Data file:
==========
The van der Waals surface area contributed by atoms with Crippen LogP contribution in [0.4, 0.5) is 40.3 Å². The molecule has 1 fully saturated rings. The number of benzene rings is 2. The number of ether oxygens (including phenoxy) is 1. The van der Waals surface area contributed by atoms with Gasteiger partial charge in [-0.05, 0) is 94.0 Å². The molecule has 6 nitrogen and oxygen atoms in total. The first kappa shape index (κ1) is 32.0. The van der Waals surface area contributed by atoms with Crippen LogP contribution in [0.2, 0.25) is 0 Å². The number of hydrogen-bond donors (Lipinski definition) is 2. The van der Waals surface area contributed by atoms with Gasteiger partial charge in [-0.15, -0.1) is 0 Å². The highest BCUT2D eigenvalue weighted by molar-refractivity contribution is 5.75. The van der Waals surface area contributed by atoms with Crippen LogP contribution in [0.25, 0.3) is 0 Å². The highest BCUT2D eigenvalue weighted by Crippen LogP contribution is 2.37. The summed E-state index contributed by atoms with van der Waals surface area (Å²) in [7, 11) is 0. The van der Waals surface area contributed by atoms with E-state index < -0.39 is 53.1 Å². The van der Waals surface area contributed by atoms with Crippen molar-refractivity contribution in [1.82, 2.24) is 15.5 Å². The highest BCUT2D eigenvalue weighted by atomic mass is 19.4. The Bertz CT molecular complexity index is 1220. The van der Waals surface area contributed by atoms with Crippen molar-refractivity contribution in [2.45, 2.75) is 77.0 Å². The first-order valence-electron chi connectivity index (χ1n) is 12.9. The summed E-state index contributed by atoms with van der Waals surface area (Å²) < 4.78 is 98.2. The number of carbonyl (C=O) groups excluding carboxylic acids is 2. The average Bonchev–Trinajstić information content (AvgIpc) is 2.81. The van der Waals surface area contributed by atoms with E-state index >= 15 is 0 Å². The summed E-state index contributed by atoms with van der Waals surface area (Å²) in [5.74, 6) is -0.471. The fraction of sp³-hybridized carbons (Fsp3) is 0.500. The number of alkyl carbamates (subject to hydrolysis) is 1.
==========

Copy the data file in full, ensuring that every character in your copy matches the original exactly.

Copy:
The van der Waals surface area contributed by atoms with Crippen LogP contribution in [0.4, 0.5) is 40.3 Å². The molecule has 1 fully saturated rings. The number of benzene rings is 2. The number of ether oxygens (including phenoxy) is 1. The van der Waals surface area contributed by atoms with Gasteiger partial charge in [-0.05, 0) is 94.0 Å². The molecule has 6 nitrogen and oxygen atoms in total. The first kappa shape index (κ1) is 32.0. The van der Waals surface area contributed by atoms with Crippen LogP contribution in [0.2, 0.25) is 0 Å². The number of hydrogen-bond donors (Lipinski definition) is 2. The van der Waals surface area contributed by atoms with Gasteiger partial charge in [-0.15, -0.1) is 0 Å². The highest BCUT2D eigenvalue weighted by molar-refractivity contribution is 5.75. The van der Waals surface area contributed by atoms with Crippen LogP contribution in [0.25, 0.3) is 0 Å². The highest BCUT2D eigenvalue weighted by Crippen LogP contribution is 2.37. The summed E-state index contributed by atoms with van der Waals surface area (Å²) in [7, 11) is 0. The van der Waals surface area contributed by atoms with E-state index < -0.39 is 53.1 Å². The van der Waals surface area contributed by atoms with Crippen molar-refractivity contribution in [1.82, 2.24) is 15.5 Å². The highest BCUT2D eigenvalue weighted by atomic mass is 19.4. The Bertz CT molecular complexity index is 1220. The van der Waals surface area contributed by atoms with Crippen molar-refractivity contribution in [2.45, 2.75) is 77.0 Å². The first-order valence-electron chi connectivity index (χ1n) is 12.9. The summed E-state index contributed by atoms with van der Waals surface area (Å²) < 4.78 is 98.2. The number of carbonyl (C=O) groups excluding carboxylic acids is 2. The average Bonchev–Trinajstić information content (AvgIpc) is 2.81. The van der Waals surface area contributed by atoms with E-state index >= 15 is 0 Å². The summed E-state index contributed by atoms with van der Waals surface area (Å²) in [5.74, 6) is -0.471. The fraction of sp³-hybridized carbons (Fsp3) is 0.500. The number of alkyl carbamates (subject to hydrolysis) is 1.